* Aussie shares set to snap 2-day winning streak
* Mining stocks biggest drag on ASX benchmark
* NZ shares boosted by utilities, healthcare stocks
Nov 4 (Reuters) - Australian shares dipped in choppy trade on Wednesday as investors awaited the outcome of the U.S. presidential election, with hopes that a clear result is likely to deliver more fiscal stimulus.
The S&P/ASX 200 index fell 0.4% to 6,044.3 by 0024 GMT, on course to snap a two-day winning streak.
U.S. stock futures rose on hopes there will be a decisive and uncontested result in the election, with Democratic nominee Joe Biden’s lead over President Donald Trump in national polls raising expectations for a post-election stimulus package.
Biden has held a strong lead in the final polls, but Republican Trump is close enough in swing states possibly to gain the 270 Electoral College votes needed to retain the presidency.
One could compare the market to a coiled spring that is slowly having the tension wound up waiting for a catalyst — the election result, said James McGlew, executive director of corporate stockbroking at Argonaut.
Mining stocks dropped 0.9%, with global miners BHP Group and Rio Tinto falling 0.9% and 1%, respectively.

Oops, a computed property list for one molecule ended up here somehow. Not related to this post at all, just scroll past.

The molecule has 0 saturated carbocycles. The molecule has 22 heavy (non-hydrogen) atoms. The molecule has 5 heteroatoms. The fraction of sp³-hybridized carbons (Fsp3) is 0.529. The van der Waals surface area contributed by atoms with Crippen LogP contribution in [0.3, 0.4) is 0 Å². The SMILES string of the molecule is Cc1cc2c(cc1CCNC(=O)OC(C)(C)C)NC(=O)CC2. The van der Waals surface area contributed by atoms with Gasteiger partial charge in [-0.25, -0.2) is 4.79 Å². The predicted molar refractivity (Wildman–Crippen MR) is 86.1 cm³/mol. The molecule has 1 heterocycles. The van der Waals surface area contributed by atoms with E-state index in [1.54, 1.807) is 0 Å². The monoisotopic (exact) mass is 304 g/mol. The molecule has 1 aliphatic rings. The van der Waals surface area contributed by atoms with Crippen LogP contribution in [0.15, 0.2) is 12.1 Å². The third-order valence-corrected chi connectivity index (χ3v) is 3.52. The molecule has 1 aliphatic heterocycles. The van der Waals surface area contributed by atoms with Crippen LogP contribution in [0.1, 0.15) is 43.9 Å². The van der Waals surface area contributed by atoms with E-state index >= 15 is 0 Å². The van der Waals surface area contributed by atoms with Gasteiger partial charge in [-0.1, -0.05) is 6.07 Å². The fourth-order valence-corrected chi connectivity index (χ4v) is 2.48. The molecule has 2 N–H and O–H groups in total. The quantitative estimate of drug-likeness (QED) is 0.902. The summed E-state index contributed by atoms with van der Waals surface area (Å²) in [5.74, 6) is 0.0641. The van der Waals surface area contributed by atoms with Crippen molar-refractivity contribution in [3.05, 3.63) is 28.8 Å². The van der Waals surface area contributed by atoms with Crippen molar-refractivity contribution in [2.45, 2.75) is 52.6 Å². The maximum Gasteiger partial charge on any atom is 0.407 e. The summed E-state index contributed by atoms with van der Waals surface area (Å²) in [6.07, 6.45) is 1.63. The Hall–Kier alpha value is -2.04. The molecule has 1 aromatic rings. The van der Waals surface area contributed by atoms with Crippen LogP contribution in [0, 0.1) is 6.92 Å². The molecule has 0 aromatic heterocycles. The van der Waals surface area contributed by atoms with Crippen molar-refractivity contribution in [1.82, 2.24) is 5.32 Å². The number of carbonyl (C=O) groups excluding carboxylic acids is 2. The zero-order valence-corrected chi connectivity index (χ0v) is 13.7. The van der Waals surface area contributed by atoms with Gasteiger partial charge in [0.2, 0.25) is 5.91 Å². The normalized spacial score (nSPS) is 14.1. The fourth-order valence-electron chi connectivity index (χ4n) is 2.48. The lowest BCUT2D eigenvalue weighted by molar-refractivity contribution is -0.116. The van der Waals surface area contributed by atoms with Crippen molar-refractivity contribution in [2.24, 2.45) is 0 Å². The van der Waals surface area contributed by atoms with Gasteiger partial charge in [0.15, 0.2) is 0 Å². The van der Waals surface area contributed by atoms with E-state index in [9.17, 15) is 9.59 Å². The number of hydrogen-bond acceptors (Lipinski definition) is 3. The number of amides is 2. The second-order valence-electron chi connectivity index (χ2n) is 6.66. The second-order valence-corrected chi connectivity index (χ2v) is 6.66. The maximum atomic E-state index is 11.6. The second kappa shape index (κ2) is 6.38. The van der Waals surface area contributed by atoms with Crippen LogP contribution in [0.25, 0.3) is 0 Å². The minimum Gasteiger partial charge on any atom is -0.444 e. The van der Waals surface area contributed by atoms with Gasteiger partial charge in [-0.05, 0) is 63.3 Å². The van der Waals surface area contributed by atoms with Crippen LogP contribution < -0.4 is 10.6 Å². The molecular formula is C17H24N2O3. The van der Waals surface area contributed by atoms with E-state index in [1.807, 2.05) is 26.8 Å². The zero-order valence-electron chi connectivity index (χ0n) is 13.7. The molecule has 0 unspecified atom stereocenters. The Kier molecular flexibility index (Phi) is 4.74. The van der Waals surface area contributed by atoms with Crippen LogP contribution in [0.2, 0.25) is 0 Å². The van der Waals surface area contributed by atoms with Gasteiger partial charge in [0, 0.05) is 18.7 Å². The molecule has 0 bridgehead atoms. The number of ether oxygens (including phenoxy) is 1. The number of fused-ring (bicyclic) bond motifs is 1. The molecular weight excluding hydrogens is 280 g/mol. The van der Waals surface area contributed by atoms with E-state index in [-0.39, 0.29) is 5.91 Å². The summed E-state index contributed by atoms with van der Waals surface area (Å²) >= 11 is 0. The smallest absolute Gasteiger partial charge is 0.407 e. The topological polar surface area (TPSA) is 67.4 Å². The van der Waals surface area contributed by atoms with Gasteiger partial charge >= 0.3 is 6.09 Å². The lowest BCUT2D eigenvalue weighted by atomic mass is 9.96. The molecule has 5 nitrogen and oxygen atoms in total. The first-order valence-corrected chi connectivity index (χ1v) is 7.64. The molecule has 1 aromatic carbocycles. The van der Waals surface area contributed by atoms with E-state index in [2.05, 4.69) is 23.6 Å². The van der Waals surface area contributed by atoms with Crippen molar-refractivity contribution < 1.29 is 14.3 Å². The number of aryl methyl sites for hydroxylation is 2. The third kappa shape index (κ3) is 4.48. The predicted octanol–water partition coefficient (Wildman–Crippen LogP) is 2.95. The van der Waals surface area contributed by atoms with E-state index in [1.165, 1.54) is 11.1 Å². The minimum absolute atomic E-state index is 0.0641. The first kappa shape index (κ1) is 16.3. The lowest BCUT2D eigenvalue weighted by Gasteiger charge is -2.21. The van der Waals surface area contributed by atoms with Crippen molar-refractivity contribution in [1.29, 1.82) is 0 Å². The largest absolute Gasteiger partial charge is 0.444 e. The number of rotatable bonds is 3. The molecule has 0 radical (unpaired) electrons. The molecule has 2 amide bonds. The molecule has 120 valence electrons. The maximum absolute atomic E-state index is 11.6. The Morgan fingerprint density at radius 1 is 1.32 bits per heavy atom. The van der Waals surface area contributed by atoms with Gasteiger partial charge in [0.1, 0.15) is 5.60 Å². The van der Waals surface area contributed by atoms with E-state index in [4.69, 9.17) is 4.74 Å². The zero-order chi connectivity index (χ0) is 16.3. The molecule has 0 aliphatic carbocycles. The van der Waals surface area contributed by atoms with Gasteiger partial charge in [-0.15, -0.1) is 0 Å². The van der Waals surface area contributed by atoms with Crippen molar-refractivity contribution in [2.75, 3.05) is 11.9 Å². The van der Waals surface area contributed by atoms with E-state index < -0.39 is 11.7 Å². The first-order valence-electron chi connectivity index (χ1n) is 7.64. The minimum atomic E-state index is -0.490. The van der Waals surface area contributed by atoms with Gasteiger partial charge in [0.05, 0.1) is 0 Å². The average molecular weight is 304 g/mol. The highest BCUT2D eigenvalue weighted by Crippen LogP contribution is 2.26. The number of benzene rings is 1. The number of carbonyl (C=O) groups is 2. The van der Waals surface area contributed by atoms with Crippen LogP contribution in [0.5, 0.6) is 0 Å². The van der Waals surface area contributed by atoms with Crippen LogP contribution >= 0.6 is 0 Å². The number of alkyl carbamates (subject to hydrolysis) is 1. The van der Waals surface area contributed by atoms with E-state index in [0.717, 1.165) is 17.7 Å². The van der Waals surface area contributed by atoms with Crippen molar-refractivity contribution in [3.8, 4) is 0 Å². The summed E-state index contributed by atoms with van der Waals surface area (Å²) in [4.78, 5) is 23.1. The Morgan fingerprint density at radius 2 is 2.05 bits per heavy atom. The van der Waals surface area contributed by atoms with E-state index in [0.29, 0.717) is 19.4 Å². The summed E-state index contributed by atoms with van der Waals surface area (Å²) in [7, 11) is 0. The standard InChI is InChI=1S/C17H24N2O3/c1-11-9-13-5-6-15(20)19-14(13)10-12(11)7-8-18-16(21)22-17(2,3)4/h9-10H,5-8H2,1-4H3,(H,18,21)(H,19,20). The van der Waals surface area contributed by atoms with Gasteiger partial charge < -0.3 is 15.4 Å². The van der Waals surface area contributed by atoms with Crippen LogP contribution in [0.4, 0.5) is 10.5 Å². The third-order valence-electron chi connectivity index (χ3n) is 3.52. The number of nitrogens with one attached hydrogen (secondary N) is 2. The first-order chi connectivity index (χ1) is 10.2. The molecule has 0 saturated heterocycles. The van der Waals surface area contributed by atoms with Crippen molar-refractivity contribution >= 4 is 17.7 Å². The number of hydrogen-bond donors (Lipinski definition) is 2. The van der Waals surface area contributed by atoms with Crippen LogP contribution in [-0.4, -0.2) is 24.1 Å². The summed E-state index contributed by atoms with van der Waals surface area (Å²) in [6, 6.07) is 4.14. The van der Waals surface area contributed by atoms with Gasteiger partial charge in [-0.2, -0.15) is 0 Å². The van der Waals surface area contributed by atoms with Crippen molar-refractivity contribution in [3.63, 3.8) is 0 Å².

Financials also slid as brokerages Jefferies and Morgan Stanley said the decision by Australia’s central bank to trim interest rates to near zero and ramp up bond-buying plans will further pressurize the margins of banks.
Top lender Commonwealth Bank of Australia fell 0.9% after it cut fixed home loan rates.
Pendal Group Ltd was among the biggest losers on the benchmark after it posted a 10% slip in annual revenue.
In New Zealand, the benchmark S&P/NZX 50 index added 0.3% to 12,167.9 and notched its best session in nearly a month, propelled by utilities and healthcare stocks.
Markets shrugged off data that showed the country’s unemployment rate rose to 5.3% in the third quarter.
Reporting by A K Pranav in Bengaluru; editing by Uttaresh.V